I spent 5 days in the Baltics, exploring 5 cities/ towns in 4 different countries. Some may this a bit too intense for their liking, but as a lone traveller, I went where my heart fancied without feeling rushed at any point of time. The great thing about these countries is that they are all individually very small (exception being Finland), and with a bit of planning, 5 days is perfectly do-able.
While I did not spend a great deal of time in each country, being able to meet some locals (mainly hostel staff and owner) and other travellers gave me a good idea of what each is about. My favourite part of any travel is the time spent on local transports, in this particular scenario, buses and ferries, as it gave me time to appreciate the non-touristy part of any place. It is also a good time to reflect and to unwind from the stressful day job and other commitments I have in my daily life.
Here I summarise my thoughts of each city:
Possibly the cutest and prettiest of the Baltics capitals, Tallinn most represent Amsterdam, if a Western European city comparison is called for. Its old town is petite, offering great views of medieval towers and imposing spires of churches in easy distance, the entire of which can be seen in less than a day. Its fairy town-esque demeanor is somewhat thwarted by the large numbers of stag and pen parties I encountered, though this is believed to have been improved over the years. Despite this, Tallinn is in my opinion a must-visit as far as Baltics cities are concerned.
The plan to visit Helsinki for a day trip was a last minute plan as I found myself lacking in things to do in Tallinn after a day, and how great a decision it was! Helsinki is a short ferry ride (the fastest in less than 2 hours) from the port of Tallinn. Finland and Estonia are culturally and linguistically the most similar of the countries in this region, but one may struggle to observe so arriving in Helsinki across the Gulf of Finland.
The capital of Finland resembles more the clean-cut cities of many Northern European countries of Scandinavia, though it is also more low-key and subtle. One would have to admire the high living standards of its people (its high cost, perhaps less so!). I made a last minute decision to visit the Kotiharjun sauna, which is the last standing public bath house remaining in Helsinki. All visitors to Helsinki should attempt doing the same.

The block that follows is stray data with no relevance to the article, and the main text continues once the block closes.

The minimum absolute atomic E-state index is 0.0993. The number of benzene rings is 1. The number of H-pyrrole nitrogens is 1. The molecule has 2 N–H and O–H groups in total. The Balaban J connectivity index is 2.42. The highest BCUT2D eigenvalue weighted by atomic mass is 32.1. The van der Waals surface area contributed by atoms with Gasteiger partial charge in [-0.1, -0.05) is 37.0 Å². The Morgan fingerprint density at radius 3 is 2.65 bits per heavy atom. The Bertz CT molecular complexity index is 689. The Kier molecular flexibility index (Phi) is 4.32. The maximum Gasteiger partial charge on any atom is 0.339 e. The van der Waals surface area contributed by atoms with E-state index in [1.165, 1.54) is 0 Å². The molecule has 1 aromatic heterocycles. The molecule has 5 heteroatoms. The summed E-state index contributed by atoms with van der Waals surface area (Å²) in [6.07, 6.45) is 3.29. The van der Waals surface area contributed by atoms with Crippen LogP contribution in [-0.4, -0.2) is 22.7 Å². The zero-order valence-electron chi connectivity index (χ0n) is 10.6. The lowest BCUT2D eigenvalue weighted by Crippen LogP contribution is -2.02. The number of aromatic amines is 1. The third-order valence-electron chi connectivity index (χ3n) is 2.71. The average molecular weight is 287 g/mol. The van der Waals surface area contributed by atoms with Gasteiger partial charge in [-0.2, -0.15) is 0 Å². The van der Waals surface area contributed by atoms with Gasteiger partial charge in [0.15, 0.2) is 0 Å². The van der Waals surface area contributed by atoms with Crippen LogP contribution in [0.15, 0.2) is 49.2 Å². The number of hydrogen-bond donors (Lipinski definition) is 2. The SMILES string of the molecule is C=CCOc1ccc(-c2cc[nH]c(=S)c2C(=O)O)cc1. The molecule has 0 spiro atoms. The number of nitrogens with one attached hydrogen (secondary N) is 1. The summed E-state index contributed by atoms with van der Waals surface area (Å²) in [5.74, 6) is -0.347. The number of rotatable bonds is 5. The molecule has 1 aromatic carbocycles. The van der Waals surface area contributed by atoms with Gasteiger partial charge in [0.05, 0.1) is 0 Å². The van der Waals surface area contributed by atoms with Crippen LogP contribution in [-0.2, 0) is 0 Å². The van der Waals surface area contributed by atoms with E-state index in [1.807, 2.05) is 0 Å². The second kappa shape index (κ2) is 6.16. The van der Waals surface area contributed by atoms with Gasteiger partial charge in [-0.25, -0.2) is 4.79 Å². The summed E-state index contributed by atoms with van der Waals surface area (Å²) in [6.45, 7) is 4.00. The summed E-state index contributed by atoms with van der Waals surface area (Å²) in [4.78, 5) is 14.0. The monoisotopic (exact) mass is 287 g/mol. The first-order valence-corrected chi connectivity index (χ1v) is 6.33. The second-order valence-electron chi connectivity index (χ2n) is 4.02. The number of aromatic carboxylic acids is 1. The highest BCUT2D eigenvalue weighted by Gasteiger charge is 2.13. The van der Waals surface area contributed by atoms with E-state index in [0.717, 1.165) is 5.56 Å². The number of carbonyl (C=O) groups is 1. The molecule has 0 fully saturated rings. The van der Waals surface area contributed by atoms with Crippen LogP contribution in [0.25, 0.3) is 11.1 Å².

Riga is reachable from Tallinn by many of the excellent bus services in approximately 4 hours. Unofficially the capital of the Baltics, Riga is the big cosmopolitan city of the region. It is often compared to Paris for the elegance of its many streets, many of which peppered with stunning and haunting art nouveau architecture. As a fan of beautiful and interesting buildings, Riga is my firm favourite of the 4 capitals I visited. The Riga old central market is also vastly interesting, offering something different from the old town/ new town scene of typical European city travels.
Vilnius is similar connected to Riga by bus, and the travel time is also approximately 4 hours. Following the trend of comparing these cities to Western European counterpart, Vilnius will probably most resemble Rome, with its heavy Baroque architecture lining along the streets of its old town, one of the largest in Eastern Europe. Of the 3 Baltics capital, the capital of Lithuanian is probably the most sophisticated and subtle. Visitors used to mega sights or land marks may be disappointed by the decidedly laid back attitude of the city, but personally it was the perfect end to my trip.
In all, the Baltic region has been criminally overlooked in favour as a travel destination. It offers an interesting mix of Northern/ Eastern European and Soviet influences (most notably, Estonia), at half the cost of many other places. Other picture/ posts on my Baltics trip can be found here: